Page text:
Endosymbiotic theory holds that chloroplasts originated when a non-photosynthetic protist engulfed and maintained cyanobacteria-like cells [13]. It is hypothesized that a single ‘primary’ endosymbiotic event generated the glaucophytic, rhodophytic and chlorophytic algae, as well as the viridiplantae ([14] but see [15,16]). In subsequent ‘secondary’ endosymbioses, the ancestors of euglenid and chlorarachniophyte algae each phagocytized and retained chlorophytes as plastids [17]. The origins of the cryptophyte, alveolate (e.g., dinoflagellate), stramenopile and haptophyte algae (collectively termed CASH) are less clear. Whereas nuclear genes show CASH host lineages to be polyphyletic [18], plastidial genes support a single, rhodophytic origin for their chloroplasts [19-22]. Synthesizing earlier views [23-25], the rhodoplex hypothesis describes any number of scenarios in which the initial CASH plastid was obtained via a secondary endosymbiotic event and transferred between or even within CASH lineages by tertiary and potentially higher order endosymbioses [26].

During the establishment of the proto-chloroplast, and in those organisms of serial endosymbiotic origin, most of the genes required for photosynthesis and organellar homeostasis were transferred from the endosymbiont to the host nucleus in a process known as endosymbiotic gene transfer (EGT). In fact, ~18% of Arabidopsis genes are of cyanobacterial origin [27]. In extant cyanobacteria, POR and LIPOR genes are each present as single copies. In eukaryotic algae, the gene encoding POR appears to have been transferred to the nucleus, whereas LIPOR genes remain chloroplast-localized when present (these three genes are lost in many photosynthetic organisms).

Regardless of coding location, genetic restructuring can also be catalyzed by horizontal gene transfer (HGT), the process whereby xenologs (foreign genes) are incorporated into the genome of an organism. Although HGT was once thought to occur rarely, it is now recognized as a potentially pervasive force in genetic restructuring [28]. Transferred genes can originate from a variety of sources, including phagocytized prey, symbioses, viral transfection, and potentially other sources not yet identified [29,30]. Recent, intense sequencing efforts across a broad representation of prokaryotes and eukaryotes have resulted in extensive documentation of horizontal gene transfer (e.g., [31-35]). For example, Archibald et al. [36] analyzed nuclear-encoded, plastid-targeted genes of a chlorarachniophyte and found that up to 21% of the studied genes were derived from foreign sources. Such high rates of HGT observed in microbes are hypothesized to result from a ‘gene transfer ratchet’, wherein a small probability of gene incorporation multiplied by many gene uptake events over time results in many orthologous as well as novel genes in microbial genomes [29]. Apart from chance incorporation, the successful integration of a transferred gene has been shown to be highest for genes: (a) involved in few or no protein-protein interactions [37,38]; (b) not involved in information processing (e.g., DNA replication, RNA transcription, and protein translation; [39]); and (c) expressed at low levels [40]. Por genes (see below) appear to fulfill these criteria.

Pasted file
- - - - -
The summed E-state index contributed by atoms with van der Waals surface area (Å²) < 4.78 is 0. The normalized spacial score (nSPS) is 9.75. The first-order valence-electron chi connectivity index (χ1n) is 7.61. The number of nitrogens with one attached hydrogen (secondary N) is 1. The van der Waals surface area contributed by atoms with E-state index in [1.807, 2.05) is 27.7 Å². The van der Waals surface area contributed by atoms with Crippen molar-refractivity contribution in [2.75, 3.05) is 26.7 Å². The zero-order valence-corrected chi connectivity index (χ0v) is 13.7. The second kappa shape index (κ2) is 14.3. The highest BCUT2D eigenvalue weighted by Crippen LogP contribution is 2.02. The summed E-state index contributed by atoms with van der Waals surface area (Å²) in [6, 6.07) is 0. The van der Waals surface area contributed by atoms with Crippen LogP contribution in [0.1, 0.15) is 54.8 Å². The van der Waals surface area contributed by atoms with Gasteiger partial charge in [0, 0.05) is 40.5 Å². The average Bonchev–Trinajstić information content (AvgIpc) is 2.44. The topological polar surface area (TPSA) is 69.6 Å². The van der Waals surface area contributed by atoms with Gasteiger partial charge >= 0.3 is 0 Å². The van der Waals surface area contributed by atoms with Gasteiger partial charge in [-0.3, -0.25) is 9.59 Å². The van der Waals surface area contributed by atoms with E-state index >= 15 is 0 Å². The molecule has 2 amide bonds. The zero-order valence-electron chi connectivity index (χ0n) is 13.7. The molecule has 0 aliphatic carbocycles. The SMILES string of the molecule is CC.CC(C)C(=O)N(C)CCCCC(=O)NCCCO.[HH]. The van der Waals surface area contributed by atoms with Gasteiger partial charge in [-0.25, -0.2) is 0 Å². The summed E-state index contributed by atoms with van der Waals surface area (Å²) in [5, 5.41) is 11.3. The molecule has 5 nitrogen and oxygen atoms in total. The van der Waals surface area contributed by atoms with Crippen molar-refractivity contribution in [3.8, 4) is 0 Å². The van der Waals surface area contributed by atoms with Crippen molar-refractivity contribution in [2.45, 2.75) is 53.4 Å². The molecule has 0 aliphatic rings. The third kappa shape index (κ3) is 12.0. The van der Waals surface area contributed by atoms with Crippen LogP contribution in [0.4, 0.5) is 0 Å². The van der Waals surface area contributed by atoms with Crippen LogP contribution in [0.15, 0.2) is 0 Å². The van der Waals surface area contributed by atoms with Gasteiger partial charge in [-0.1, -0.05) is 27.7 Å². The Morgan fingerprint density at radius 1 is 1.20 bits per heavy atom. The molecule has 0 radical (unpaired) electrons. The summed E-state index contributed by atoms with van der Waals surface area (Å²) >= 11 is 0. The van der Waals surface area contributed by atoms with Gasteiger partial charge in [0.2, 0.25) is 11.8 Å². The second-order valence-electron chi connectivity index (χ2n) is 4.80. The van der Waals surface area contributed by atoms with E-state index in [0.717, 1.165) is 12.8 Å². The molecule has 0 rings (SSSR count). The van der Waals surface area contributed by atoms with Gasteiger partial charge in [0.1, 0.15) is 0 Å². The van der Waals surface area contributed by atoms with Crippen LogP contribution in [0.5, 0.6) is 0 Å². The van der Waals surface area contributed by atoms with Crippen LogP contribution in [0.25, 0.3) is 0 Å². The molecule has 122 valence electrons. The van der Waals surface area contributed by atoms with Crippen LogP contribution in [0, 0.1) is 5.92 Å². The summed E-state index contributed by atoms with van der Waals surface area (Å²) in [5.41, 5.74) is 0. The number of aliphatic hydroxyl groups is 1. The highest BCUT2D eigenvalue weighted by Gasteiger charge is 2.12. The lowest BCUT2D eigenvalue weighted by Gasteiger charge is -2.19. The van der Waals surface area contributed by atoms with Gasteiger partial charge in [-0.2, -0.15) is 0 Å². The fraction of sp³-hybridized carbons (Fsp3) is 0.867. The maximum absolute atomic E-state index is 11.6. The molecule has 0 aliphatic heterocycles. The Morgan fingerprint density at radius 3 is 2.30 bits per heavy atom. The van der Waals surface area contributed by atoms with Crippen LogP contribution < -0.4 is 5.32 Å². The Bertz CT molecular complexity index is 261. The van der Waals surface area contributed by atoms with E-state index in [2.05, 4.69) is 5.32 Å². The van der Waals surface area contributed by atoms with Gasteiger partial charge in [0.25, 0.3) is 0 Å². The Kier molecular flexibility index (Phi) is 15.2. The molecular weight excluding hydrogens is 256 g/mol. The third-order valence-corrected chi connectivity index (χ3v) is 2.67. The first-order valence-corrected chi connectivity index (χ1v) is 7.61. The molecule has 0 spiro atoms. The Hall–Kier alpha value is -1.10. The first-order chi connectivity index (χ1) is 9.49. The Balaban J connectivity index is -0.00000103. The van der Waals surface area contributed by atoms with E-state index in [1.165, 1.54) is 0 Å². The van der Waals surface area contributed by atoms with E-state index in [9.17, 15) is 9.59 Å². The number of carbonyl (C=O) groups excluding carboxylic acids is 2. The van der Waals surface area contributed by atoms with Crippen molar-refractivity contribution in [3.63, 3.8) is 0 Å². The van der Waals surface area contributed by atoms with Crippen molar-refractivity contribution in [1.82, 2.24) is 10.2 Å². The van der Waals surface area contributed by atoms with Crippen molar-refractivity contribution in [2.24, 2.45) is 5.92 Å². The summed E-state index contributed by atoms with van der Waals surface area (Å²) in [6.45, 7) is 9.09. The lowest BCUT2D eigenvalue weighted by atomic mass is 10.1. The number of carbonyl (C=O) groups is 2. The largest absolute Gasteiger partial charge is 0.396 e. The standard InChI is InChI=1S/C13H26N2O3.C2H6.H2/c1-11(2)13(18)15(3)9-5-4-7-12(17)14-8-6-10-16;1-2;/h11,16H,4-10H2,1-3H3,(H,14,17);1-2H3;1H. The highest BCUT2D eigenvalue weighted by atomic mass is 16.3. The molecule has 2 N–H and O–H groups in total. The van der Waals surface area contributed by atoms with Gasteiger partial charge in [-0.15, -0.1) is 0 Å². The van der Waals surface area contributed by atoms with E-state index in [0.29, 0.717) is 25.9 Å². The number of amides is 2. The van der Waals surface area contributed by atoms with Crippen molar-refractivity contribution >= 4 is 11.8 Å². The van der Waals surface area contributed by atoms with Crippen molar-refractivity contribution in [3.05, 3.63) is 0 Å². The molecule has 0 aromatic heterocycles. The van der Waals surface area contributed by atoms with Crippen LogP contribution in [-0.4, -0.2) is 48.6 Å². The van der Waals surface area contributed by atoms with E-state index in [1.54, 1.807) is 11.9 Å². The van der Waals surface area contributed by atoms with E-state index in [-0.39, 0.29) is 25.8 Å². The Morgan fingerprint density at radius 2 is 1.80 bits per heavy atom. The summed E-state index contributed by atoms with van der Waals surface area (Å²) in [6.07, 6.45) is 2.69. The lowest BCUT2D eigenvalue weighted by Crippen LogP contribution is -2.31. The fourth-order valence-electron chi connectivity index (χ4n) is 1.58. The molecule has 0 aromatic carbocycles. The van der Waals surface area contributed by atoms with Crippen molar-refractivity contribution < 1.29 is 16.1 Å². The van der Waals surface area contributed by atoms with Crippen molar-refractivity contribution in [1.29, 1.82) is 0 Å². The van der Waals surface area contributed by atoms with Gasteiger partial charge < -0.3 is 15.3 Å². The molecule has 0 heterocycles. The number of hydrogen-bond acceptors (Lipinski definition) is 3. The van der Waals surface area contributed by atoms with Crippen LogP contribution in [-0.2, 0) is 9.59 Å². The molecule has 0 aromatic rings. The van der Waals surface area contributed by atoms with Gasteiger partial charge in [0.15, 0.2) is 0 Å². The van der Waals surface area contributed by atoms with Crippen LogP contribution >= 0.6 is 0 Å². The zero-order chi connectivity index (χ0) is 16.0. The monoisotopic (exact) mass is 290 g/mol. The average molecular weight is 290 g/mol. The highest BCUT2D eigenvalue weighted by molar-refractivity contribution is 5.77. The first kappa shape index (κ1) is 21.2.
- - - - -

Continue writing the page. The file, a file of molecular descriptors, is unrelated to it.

Whether of ancestral or foreign origin, the duplication of resident genes serves as an additional source of genetic novelty. Gene duplication (i.e., the generation of gene paralogs) can potentially impact metabolic processes on several levels. Most simply, gene dosage is increased for the duplicated gene. Alternatively, mutations in regulatory regions or coding sequences can effectively partition a gene’s ancestral roles among the paralogs. If one copy mutates extensively, a novel protein may be generated. In many cases, genetic change arising from gene duplication provide an adaptive advantage and become fixed in the population (reviewed in [41]). Recent studies [42,43] suggest that the diatom Phaeodactylum tricornutum uses more than one POR enzyme for chlorophyll synthesis. Multiple por genes have also been annotated in three additional diatom genomes (Thalassiosira pseudonana, Fragilariopsis cylindrus, and Pseudo-nitzschia multiseries [44]). These observations generate many questions concerning POR duplication in diatoms as well as other algal species: Did extra por genes arise from HGT or gene duplication? Could the maintenance of redundant por genes account for the apparent loss of the genes encoding LIPOR (chlL, chlN, and chlB) in some chloroplast genomes [4,45,46]? Under what circumstances would the presence of both non-homologous, physiologically distinct protochlorophyllide oxidoreductases be advantageous to an organism?